Artificial Intelligence

Artificial intelligence is a broad field that entails emulating intelligent behaviors, often inspired by human intelligence, in machines. At Vanderbilt, this research encompasses multiple topics including agent-based modeling and simulation, computational creativity, computational game theory, computational models of human problem solving data mining and big data, distributed artificially intelligent algorithms, educational data mining and learning analytics, intelligent learning environments, machine learning, and multi-agent systems.

Gautam Biswas

Cornelius Vanderbilt Professor of Engineering, Professor of Computer Science, Computer Engineering and Engineering Management

Gautam Biswas conducts research in Intelligent Systems with primary interests in modeling and simulation, model-based diagnosis, data mining, and computer-based learning environments (CBLEs) for STEM disciplines. Two primary CBLE's developed by his group are Betty's Brain, a learning by teaching system, and CTSiM, that exploits synergies between computational thinking and science to support learning by model building and simulation. His data mining and learning analytics projects combine model-based and data-driven approaches for diagnosis, prognosis, and discovering student learning behaviors in open-ended learning environments. In the past, he has also developed systems that support planning, scheduling, and resource allocation in real-time distributed environments.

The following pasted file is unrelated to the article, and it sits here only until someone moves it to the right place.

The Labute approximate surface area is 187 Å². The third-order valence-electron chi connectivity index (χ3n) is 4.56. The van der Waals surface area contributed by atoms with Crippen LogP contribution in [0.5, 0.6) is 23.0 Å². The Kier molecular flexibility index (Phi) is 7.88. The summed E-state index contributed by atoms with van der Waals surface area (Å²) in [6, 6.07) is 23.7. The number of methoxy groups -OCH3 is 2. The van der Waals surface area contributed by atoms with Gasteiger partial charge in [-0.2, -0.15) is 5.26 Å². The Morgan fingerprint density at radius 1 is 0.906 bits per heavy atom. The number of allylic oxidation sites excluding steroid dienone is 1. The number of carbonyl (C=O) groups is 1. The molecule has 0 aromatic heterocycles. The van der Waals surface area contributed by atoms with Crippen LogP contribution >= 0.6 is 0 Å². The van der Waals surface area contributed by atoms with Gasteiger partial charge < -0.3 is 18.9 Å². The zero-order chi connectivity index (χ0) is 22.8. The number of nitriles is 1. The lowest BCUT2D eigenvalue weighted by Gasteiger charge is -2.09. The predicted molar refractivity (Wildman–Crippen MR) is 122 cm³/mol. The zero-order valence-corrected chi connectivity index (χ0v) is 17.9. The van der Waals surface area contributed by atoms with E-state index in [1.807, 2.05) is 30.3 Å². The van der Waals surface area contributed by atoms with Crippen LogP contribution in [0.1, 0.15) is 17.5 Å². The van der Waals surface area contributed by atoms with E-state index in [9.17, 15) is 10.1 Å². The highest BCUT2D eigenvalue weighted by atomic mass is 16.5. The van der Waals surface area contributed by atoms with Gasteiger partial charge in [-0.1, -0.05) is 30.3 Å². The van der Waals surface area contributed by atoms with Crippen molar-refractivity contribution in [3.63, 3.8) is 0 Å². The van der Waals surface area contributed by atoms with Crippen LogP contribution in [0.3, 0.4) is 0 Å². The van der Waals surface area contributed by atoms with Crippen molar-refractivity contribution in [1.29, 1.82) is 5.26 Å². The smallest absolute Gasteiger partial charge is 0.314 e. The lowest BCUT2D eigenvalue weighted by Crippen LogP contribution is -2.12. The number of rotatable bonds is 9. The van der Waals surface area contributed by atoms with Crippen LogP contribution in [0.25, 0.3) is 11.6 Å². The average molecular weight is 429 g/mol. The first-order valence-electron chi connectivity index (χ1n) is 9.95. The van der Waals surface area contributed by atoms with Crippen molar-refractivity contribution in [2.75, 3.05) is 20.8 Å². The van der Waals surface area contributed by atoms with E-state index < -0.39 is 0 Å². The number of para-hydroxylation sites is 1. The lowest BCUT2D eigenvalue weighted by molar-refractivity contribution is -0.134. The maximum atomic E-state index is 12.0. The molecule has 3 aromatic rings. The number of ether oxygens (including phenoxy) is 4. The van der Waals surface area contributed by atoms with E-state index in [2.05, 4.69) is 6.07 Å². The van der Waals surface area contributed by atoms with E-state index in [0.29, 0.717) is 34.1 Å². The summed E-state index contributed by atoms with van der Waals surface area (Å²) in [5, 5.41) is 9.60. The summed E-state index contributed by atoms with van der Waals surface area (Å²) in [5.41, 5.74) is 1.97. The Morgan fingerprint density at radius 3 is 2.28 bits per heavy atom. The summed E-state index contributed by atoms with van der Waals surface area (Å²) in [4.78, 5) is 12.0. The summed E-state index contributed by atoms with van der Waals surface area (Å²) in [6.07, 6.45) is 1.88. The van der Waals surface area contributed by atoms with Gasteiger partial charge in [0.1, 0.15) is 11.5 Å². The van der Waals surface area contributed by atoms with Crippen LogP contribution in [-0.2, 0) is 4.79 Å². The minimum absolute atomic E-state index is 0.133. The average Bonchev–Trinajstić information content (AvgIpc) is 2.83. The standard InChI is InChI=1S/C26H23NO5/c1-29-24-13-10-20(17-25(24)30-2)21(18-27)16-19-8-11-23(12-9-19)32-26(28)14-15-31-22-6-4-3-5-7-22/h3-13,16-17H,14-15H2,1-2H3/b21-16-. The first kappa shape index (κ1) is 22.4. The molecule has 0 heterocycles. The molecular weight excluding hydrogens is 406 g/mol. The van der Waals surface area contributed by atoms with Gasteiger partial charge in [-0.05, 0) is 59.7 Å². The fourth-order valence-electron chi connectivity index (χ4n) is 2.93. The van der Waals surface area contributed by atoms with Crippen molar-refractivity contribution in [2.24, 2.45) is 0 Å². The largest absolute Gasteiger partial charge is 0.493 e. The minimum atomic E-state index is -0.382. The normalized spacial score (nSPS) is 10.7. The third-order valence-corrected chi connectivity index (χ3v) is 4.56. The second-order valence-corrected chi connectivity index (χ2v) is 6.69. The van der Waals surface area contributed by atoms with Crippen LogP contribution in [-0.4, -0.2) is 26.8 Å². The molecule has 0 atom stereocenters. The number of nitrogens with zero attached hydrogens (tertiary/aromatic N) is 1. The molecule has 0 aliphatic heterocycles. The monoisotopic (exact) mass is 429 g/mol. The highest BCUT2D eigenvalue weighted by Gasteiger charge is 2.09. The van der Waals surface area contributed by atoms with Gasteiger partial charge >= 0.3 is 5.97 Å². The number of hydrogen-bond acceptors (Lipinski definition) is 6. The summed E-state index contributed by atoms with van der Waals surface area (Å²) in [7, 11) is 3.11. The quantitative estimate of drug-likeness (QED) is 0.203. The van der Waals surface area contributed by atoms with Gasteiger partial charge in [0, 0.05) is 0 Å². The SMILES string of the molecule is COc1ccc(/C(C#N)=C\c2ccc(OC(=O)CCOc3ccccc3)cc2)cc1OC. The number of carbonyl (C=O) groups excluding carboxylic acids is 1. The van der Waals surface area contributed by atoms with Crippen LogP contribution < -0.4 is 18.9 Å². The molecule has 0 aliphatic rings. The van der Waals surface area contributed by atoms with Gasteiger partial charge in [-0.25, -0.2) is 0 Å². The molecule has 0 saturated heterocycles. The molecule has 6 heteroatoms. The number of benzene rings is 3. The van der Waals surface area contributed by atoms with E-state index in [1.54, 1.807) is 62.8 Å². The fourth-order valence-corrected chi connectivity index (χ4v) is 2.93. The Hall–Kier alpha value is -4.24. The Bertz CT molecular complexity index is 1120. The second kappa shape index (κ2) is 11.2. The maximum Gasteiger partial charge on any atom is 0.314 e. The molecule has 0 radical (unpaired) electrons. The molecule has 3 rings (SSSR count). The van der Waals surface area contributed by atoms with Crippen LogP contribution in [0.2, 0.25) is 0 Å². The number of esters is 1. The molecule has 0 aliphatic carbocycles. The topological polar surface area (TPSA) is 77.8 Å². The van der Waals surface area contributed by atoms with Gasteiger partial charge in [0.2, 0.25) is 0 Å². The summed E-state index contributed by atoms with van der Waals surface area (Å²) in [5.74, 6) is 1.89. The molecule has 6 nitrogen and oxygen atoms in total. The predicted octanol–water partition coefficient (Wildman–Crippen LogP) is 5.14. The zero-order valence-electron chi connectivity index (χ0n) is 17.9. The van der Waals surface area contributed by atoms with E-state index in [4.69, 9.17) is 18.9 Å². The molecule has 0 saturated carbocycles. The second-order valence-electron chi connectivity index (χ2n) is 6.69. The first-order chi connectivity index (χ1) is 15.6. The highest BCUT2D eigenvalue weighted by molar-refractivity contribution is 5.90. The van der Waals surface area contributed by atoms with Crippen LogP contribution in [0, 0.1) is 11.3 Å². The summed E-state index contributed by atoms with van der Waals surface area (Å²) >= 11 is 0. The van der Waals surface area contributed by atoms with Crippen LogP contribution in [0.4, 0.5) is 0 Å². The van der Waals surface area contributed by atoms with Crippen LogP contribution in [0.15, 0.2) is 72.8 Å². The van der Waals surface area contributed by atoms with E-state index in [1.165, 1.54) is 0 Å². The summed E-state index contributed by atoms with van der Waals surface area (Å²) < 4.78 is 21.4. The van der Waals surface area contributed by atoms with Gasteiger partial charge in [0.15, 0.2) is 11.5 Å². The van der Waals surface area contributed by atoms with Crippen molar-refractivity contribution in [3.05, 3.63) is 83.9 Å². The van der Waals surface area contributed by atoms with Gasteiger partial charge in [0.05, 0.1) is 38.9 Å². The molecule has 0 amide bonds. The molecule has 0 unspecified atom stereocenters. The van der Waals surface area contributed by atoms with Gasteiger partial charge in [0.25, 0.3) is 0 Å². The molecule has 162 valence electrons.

Doug Fisher

Associate Professor of Computer Science and Computer Engineering

Doug Fisher's research has previously focused on supervised and unsupervised forms of machine learning; theory, model, and data-driven learning; cognitive models of human classification and problem solving; with applications including cancer informatics and other medical areas, and operations quality control. Increasingly, Doug's research has turned to computational models of creativity; narrative and artificially-intelligent storytellers; and applications in environmental sustainability, particularly in ways that AI can aid in human decision making and support of urban wildlife. His graduate students are involved in research on AI narrative generation, deep fakes, and the computational theory of artificial neural networks.

Affiliated Faculty

Bradley Malin
Accenture Professor of Biomedical Informatics, Biostatistics, and Computer Science

Daniel Fabbri
Assistant Professor of Biomedical Informatics, Computer Science